Hyperframe flatfile CMS

Gallery Plugin

picture browser and slideshow

Hyperframe includes a plugin which allows any directory containing images in jpg, png or gif format to be turned into a full-featured gallery, without the need for any manual inventorying of images or form box-ticking. New images added to the gallery location by FTP or by using the Hyperframe uploader automatically become part of the gallery browser page. As such this represents a significant saving in webmaster donkey-work over systems which require each newly uploaded image to be registered in a database to make them visible to the gallery.

A slideshow function allows for automatic timed display of gallery images, and includes an intelligent zoom capability which displays large images to the best possible advantage within the available screen space, whilst maintaining their correct aspect ratio. Images can be of moderately larger pixel dimensions than the viewing screen without this causing problems, thus a single size of uploaded image file will suit most client computers.


1;image 2;image 3;image 4;image 5;image 6;image

A small sample of images of varying sizes and aspect ratios.

In line with Hyperframe policy there are no annoying gimmicks like expanding popups, dissolves or fades. Instead the image change is as near to instantaneous as it can be made, which we think creates a more satisfying, more professional look and feel than animated changes. Preloading avoids any 'venetian blind' loading effect, even on slow Internet connections. 

The gallery is subdirectory-aware, and presents a whole directory tree to the viewer such that it appears to be a single list of images. This has significant advantages where several photo-shoots containing same-named images need to be included in one gallery. If there is the risk of a file naming clash or over-write, just upload to separate directories and the clash is avoided.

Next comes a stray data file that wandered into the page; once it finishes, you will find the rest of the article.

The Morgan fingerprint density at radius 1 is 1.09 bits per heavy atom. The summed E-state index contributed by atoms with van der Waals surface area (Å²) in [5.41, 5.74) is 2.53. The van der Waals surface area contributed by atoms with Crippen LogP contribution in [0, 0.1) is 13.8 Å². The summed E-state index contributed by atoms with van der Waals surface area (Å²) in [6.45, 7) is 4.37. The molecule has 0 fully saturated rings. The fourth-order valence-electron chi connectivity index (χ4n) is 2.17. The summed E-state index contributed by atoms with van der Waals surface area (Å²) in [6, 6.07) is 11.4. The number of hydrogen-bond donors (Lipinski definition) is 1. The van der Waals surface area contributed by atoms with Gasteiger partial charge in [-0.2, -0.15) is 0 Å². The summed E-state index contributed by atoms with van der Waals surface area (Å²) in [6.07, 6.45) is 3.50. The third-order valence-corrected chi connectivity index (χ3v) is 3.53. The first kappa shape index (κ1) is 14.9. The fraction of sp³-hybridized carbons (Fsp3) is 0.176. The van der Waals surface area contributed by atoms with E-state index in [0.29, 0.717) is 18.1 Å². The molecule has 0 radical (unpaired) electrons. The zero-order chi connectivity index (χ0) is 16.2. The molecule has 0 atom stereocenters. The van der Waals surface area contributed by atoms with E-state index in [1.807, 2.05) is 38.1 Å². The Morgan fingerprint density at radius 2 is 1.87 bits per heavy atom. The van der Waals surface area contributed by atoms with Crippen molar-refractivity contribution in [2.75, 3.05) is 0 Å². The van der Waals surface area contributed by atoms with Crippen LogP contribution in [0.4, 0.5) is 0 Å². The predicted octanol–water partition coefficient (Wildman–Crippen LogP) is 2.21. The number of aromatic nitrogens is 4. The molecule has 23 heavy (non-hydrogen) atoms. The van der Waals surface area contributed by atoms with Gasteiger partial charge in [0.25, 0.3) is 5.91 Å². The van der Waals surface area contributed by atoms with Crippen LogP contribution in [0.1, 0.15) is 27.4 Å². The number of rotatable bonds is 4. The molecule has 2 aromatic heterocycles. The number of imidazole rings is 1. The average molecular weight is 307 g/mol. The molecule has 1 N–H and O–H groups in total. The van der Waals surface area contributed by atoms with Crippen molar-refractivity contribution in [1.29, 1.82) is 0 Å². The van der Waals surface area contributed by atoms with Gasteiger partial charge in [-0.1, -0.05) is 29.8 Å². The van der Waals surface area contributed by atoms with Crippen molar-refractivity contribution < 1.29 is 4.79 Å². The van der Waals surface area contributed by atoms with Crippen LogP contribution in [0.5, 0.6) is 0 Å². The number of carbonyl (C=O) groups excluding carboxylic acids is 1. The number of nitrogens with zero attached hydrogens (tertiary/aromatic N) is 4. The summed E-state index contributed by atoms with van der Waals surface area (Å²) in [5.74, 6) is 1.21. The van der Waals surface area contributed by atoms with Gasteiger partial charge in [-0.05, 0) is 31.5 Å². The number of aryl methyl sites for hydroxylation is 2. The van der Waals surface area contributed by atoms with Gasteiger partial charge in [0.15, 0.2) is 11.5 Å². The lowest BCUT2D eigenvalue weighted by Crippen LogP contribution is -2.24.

Galleries would normally be created under the img/ base directory of the website, but this need not be the case.

To use the plugin, include the following php in your page sourcecode:


Where "img/gallery" is the location of the pictures in relation to the root of the Hyperframe website. Note that it is a relative path with no leading slash. 10 is the slideshow interval. "80px" is the maximum height of the browser thumbnails, and "250px" the maximum width. That is genuinely all there is to it. Apart from styling the gallery to suit your website, of course.

The gallery display is freeform and floating, and attempts to fit the most suitable number of images into the available screen space. It is not necessary for images to be of identical size or aspect ratio. In general it is best to set the thumb height to be the limiting factor and allow for some latitude on width, as this achieves more even rows in situations where images are a mix of  landscape and portrait.

Thumbnails are created in a 'thumb' directory under each picture directory. If images are replaced with newer files,  then the thumbs are automatically recreated. Note however that if you want to change the thumbnail size, you need to manually delete the existing thumbs, otherwise they will not be updated until the fullsize images are changed.

On first use after an upload, there will be a delay whilst thumbnails are created. The browser may seem unresponsive during this time. For very large galleries, several page refreshes may be needed to create all of the thumbnails.

As of v2.5 the following improvements apply: 

  • Images are now sorted into alphanumeric order instead of only alphabetic order. That is, numbered images will be displayed as 1,2,10,20 and not 1,10,2,20. Thus, there is no longer any need to (re) number images 1,2,10  as 0001, 0002, 0010 etc to avoid this issue.
  • A webpage may now contain multiple galleries. Each gallery should refer to a separate collection of images. The slideshow function will encompass all galleries on the page, in the order in which they appear on the page, starting from whichever image was first selected. Aside from the obvious photo gallery application this is an extremely handy way of displaying links to explanatory images in a research paper or the like, and avoids all the usual donkey-work of creating small and large copies, placing them in a tabular layout, hyperlinking them, etc.